Ohio State

1956 - 59 Buckeyes
(Authentic Reproduction)



The season began with a new helmet addition, and with the Buckeyes serving a one-year probation and bowl ban. The light gray Riddell RK helmet with one-inch red center stripe now sported black two-inch “NCAA style” identifying numerals on each side and most had a one or two-bar mask. The probation stemmed from what had seemed to Hayes, an innocent oversight. In a kinder and gentler era, Hayes admitted what head college coaches often did, that he had casually loaned some of his players small amounts of money in times of need, out of his own pocket while not realizing this was a violation of NCAA rules. More significantly, the inquiry into Hayes' actions, deemed innocent of intent though still against the rules, led to an investigation of an athletes' job program and it was discovered that some players from almost all of OSU’s varsity sports were being paid for no-show jobs. It was this that led to the punishment. Despite the talent of two-way tackle Jim Parker who was All Everything and the Outland Trophy winner before heading off to a spectacular career as both an OG and OT for the Colts and a ticket to the Pro as well as College Football Halls Of Fame, there was a slight drop to a 6-3 mark. The disappointment came due to a lack of scoring punch in the last two games which included a loss to hated Michigan. Along the way, the in-Conference seventeen game win streak was broken in the loss to Iowa. QB Frank Ellwood again led the team, staying on the field for an average of fifty-five minutes per game. Soph HB Don Clark was an immediate force and Jim Roseboro provided experienced backfield leadership and ability running behind Parker and tough guard/LB Aurealius Thomas. Future stardom was being predicted for second-string two-way back Dick LeBeau and tough guard/LB Bill Jobko.    




An opening day 18-14 loss to TCU was the only glitch in a superb 9-1 season that included a 10-7 Rose Bowl win over Oregon. This was a team loaded with future pros. Tackles Jim Marshall and Dick Schafrath, soph end Jim Houston out of Massilon, and guard/LB Bill Jobko, all had NFL futures as linemen and linebackers yet the best in '57 was guard Aurealius Thomas, a consensus All American and eventual College Football Hall Of Fame member. Thomas was an inspirational leader who played an average of fifty-seven minutes in each game. Jobko plied his trade as a rough-and-tumble LB for the Rams for five seasons and finished his career with the Vikings and Falcons as a productive player. Don Clark led the rushers with 797 yards but Dick LeBeau saw a lot of action as did soph FB Bob White. They overcame a Wisconsin lead to procure victory, and in a must-win game against powerhouse Iowa, had a final sixty-eight yard on-the-ground drive spearheaded by White to capture the conference title 17-13. Winning the Rose Bowl gave them the UPI National Crown and they were second to Auburn in the AP poll. Hayes really silenced his critics being named National Coach Of The Year and doing it his way as the three-yards-and-a-cloud-of-dust offense rolled up 3126 yards on the ground and only 672 via passing.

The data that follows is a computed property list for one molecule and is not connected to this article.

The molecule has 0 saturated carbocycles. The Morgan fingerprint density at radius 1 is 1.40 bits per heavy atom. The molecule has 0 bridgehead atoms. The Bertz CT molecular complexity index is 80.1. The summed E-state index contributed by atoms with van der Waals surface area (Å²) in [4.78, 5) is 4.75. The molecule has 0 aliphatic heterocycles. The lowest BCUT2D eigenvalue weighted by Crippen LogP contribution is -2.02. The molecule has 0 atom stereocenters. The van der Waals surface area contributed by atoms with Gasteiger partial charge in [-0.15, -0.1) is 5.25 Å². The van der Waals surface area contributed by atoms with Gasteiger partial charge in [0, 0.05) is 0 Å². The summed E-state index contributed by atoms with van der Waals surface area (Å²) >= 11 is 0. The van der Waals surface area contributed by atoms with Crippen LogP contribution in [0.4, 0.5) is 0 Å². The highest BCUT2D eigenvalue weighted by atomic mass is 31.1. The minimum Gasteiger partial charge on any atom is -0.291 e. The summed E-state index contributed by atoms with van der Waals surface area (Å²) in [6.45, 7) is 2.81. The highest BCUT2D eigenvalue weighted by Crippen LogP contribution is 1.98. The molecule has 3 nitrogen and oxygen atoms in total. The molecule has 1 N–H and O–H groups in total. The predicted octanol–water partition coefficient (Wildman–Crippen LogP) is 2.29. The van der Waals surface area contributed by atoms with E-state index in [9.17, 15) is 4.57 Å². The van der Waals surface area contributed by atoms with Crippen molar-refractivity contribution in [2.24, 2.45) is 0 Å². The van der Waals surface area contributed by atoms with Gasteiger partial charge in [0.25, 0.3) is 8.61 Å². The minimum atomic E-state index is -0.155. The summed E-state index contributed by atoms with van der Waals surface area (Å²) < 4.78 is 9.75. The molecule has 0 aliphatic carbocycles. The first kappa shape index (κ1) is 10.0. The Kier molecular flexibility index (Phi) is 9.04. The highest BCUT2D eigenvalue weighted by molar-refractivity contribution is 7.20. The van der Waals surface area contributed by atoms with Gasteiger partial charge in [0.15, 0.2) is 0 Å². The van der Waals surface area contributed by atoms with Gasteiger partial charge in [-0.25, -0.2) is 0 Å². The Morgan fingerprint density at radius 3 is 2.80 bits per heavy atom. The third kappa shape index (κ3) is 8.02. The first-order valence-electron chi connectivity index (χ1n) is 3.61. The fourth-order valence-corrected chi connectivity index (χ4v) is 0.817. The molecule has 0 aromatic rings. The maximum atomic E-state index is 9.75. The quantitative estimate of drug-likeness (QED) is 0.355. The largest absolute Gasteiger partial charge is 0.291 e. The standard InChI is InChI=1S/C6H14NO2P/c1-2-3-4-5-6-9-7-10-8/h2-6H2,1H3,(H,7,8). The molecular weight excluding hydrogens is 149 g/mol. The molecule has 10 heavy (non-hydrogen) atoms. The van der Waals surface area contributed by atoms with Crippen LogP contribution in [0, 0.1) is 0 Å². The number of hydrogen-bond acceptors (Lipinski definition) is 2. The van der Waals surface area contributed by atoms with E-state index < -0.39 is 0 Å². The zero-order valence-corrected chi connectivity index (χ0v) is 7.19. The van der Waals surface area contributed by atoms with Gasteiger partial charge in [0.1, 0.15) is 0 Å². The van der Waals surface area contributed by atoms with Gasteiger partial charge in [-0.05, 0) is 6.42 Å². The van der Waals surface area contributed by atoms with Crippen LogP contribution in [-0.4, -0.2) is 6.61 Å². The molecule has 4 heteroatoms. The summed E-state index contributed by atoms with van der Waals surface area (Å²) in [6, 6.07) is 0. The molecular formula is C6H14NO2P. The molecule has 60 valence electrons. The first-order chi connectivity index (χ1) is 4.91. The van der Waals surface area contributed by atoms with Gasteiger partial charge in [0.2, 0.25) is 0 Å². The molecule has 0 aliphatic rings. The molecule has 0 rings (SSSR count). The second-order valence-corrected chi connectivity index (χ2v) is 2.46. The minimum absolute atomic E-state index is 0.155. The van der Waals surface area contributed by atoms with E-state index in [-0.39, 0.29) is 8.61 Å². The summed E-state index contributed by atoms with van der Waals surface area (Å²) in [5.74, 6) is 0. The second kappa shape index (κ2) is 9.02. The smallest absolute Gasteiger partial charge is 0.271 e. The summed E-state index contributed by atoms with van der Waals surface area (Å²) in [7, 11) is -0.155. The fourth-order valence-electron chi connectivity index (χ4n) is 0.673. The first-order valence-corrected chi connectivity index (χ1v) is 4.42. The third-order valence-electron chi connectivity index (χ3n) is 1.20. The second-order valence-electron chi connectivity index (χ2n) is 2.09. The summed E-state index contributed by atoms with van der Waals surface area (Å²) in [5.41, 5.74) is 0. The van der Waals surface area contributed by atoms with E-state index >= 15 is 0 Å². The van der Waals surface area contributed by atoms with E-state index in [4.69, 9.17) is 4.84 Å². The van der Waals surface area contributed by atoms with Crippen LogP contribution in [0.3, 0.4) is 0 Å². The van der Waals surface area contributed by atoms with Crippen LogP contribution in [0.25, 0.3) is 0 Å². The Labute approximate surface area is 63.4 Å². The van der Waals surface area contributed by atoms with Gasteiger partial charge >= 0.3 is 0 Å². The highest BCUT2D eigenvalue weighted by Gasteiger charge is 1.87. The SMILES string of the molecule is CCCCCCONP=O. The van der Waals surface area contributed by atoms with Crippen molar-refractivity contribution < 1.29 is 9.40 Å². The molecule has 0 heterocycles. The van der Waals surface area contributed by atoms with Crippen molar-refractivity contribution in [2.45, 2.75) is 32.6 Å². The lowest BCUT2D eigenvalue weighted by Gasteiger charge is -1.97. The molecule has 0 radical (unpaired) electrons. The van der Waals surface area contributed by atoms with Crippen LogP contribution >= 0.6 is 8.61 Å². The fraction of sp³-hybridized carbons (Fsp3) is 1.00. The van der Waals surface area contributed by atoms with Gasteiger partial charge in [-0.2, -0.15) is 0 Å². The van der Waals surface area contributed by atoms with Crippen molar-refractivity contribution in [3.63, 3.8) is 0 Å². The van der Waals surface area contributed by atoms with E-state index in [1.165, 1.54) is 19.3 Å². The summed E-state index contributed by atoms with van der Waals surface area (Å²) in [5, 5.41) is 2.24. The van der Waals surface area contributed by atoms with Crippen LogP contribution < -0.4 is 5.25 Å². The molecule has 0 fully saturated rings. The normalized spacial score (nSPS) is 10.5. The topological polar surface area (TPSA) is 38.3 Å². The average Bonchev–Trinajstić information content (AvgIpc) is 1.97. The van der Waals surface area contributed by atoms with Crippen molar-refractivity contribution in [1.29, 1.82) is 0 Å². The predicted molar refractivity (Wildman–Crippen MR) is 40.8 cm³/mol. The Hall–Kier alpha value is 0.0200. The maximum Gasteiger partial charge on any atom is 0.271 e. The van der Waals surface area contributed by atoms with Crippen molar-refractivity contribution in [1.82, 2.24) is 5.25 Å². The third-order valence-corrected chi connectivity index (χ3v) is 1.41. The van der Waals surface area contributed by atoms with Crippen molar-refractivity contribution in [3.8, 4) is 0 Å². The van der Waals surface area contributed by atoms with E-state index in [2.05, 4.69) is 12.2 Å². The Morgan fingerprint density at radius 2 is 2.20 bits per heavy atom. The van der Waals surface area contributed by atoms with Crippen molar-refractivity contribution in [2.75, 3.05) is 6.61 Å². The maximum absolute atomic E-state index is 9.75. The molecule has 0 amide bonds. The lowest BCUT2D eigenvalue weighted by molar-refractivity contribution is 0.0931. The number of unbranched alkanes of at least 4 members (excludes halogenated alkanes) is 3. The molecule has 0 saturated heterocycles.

1958 presented Buckeye fans with another loaded team and the pre-season number one ranking so the excellent 6-1-2 and number-seven national finish, sullied by an inconsistent offense was a downer for many partisans. The backfield featured HB's Dick LeBeau who perhaps played better on defense (and did so for fourteen years with the Lions before becoming a long-time NFL defensive coordinator and head coach of the Bengals), Don Clark, and junior FB Bob White who was named All American. Overlooked was White's excellent play at LB primarily because he carried the football an incredible 218 times without ever losing a yard. The backups were sophs Tom Matte and Jim Herbstreit. Tackle Jim Marshall and end Jim Houston were also All Americans. Houston was a two-way ironman and it may surprise some that Marshall was a very competent pass receiver. Schafrath was a great blocker from his OT position and was the number-two Browns' pick, having a productive career from '59 through 1971. With future pro Jim Tyrer also on the line, the Bucks were devastating. The season turned on a 21-0 loss to upstart Northwestern and Hayes made news by rushing the officials at mid-field during the Indiana contest to protest a call. When 1959’s football season began, end Jim Marshall had been lost for academic reasons but surfaced to begin an outstanding twenty-year NFL career, all but his first season with the Browns, spent as a member of the Vikings. Jim Houston again was a great end and consensus All American. A 2006 entry to the College Football Hall Of Fame for his outstanding two-way play, he averaged over fifty-six minutes per game in his final two years, both of which saw him as team MVP. After terrorizing the Big 10, Houston went on to captain the Browns as their number-one draft pick, for seven of his thirteen years and made four Pro Bowls. T Tyrer moved in next to Houston with G Ernie Wright and the line moved people out of the way for FB White (who had an injury-shortened one-season career with the Oilers) and newcomer Bob Ferguson, their leading ball carrier who ran from left HB. Wright was just as effective in a thirteen-year pro career with the Chargers and Bengals at OT. HB Tom Matte was moved to QB and the ex-track champion was effective on the roll-out options although the offense was woeful for much of the year, leading to their disappointing 3-5-1 mark, Hayes' first losing season. In the Michigan game, Hayes bared the cold weather as he stripped off his jacket and hurled it to the ground, spending much of the afternoon railing at officials as the Bucks lost to the hated Wolverines.

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